thin

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English[edit]

Pronunciation[edit]

Etymology[edit]

From Middle English thin, thinne, from Old English þynne, from Proto-Germanic *þunnuz ‎(thin), (compare Proto-Germanic *þanjaną ‎(to stretch, spread out)), from Proto-Indo-European *ténh₂us ‎(thin), from Proto-Indo-European *tenw(ə)- ‎(to pull, stretch).

Adjective[edit]

thin ‎(comparative thinner, superlative thinnest)

  1. Having little thickness or extent from one surface to its opposite.
    thin plate of metal;  thin paper;  thin board;  thin covering
    • 1945, George Orwell, Animal Farm, chapter 7
      Out of spite, the human beings pretended not to believe that it was Snowball who had destroyed the windmill: they said that it had fallen down because the walls were too thin.
  2. Very narrow in all diameters; having a cross section that is small in all directions.
    thin wire;  thin string
  3. Having little body fat or flesh; slim; slender; lean; gaunt.
    thin person
  4. Of low viscosity or low specific gravity, e.g., as is water compared to honey.
  5. Scarce; not close, crowded, or numerous; not filling the space.
    The trees of a forest are thin; the corn or grass is thin.
    • Addison
      Ferrara is very large, but extremely thin of people.
  6. (golf) Describing a poorly played golf shot where the ball is struck by the bottom part of the club head. See fat, shank, toe.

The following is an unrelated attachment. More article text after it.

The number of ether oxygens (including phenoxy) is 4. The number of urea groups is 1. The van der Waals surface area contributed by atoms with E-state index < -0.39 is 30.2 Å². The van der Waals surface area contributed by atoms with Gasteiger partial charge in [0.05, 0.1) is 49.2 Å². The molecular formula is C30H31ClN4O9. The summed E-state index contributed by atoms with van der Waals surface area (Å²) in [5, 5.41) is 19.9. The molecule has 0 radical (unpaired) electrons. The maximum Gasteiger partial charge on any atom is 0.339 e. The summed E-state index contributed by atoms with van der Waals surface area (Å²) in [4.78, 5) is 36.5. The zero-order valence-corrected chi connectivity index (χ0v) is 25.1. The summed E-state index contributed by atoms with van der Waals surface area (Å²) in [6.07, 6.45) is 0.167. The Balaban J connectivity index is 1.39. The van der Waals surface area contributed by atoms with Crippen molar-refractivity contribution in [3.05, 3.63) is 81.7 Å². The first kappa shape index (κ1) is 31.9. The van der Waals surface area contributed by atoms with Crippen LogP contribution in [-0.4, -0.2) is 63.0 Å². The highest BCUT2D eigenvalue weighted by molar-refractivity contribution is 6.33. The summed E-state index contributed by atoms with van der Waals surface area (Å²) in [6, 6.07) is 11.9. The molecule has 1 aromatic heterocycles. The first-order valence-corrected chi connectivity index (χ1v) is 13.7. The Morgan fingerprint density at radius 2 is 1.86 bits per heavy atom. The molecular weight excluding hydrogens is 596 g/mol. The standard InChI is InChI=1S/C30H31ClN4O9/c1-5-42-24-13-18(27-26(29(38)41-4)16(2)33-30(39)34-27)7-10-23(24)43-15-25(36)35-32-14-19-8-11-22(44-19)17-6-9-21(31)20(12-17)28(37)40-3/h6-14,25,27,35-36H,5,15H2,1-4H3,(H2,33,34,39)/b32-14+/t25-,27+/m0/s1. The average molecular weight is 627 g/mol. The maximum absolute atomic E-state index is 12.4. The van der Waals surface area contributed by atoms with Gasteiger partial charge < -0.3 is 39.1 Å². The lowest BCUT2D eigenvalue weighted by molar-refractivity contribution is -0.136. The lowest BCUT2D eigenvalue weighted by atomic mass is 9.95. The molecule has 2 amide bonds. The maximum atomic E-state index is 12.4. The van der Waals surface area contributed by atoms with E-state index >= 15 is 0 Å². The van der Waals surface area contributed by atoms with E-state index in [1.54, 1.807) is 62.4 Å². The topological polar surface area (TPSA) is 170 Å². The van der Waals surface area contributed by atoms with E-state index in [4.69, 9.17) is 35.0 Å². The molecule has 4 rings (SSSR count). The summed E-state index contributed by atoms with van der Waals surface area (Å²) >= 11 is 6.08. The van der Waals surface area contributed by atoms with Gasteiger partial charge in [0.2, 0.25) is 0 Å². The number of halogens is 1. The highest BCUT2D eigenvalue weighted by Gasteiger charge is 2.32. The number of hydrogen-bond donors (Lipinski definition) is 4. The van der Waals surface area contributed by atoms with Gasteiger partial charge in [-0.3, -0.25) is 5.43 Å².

7. Lacking body or volume; small; feeble; not full.
    • Dryden
      thin, hollow sounds, and lamentable screams
  8. Slight; small; slender; flimsy; superficial; inadequate; not sufficient for a covering.
    a thin disguise

Synonyms[edit]

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Antonyms[edit]

Derived terms[edit]

Translations[edit]

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Noun[edit]

thin ‎(plural thins)

  1. (philately) A loss or tearing of paper from the back of a stamp, although not sufficient to create a complete hole.
  2. Any food produced or served in thin slices.
    chocolate mint thins
    potato thins

Translations[edit]

Verb[edit]

thin ‎(third-person singular simple present thins, present participle thinning, simple past and past participle thinned)

  1. (transitive) To make thin or thinner.
  2. (intransitive) To become thin or thinner.
  3. To dilute.
  4. To remove some plants or parts of plants in order to improve the growth of what remains.
    • 2015 September 5, Mark Diacono, “In praise of the Asian pear”, in The Daily Telegraph (Gardening)[1], archived from the original on 12 September 2015, page 3:
      So floriferous are Asian pears, and the tree so laden with young fruit, that as the tree approaches maturity it is worth considering thinning the fruit (I can't quite bring myself to thin the flowers) so as to neither overburden the tree for this year nor tire it for the next. Thinning early in the season, while the fruit is small, is ideal.

Derived terms[edit]

Translations[edit]

Adverb[edit]

thin ‎(comparative more thin, superlative most thin)

  1. Not thickly or closely; in a scattered state.
    seed sown thin
    • Francis Bacon
      Spain is thin sown of people.

External links[edit]

Anagrams[edit]


Old Dutch[edit]

Etymology[edit]

From Proto-Germanic *þīnaz.

Determiner[edit]

thīn

  1. thy, your (singular)
  2. thine, yours

Descendants[edit]

  • Middle Dutch: dijn

Old Saxon[edit]

Etymology 1[edit]

From Proto-Germanic *þīnaz.

Determiner[edit]

thīn

  1. thy, your (singular)
  2. thine, yours
Declension[edit]


See also[edit]

Etymology 2[edit]

See here.

Determiner[edit]

thin

  1. Instrumental singular masculine and neuter form of thē

Welsh[edit]

Noun[edit]

thin

  1. Aspirate mutation of tin.

Mutation[edit]

Welsh mutation
radical soft nasal aspirate
tin din nhin thin
Note: Some of these forms may be hypothetical. Not every
possible mutated form of every word actually occurs.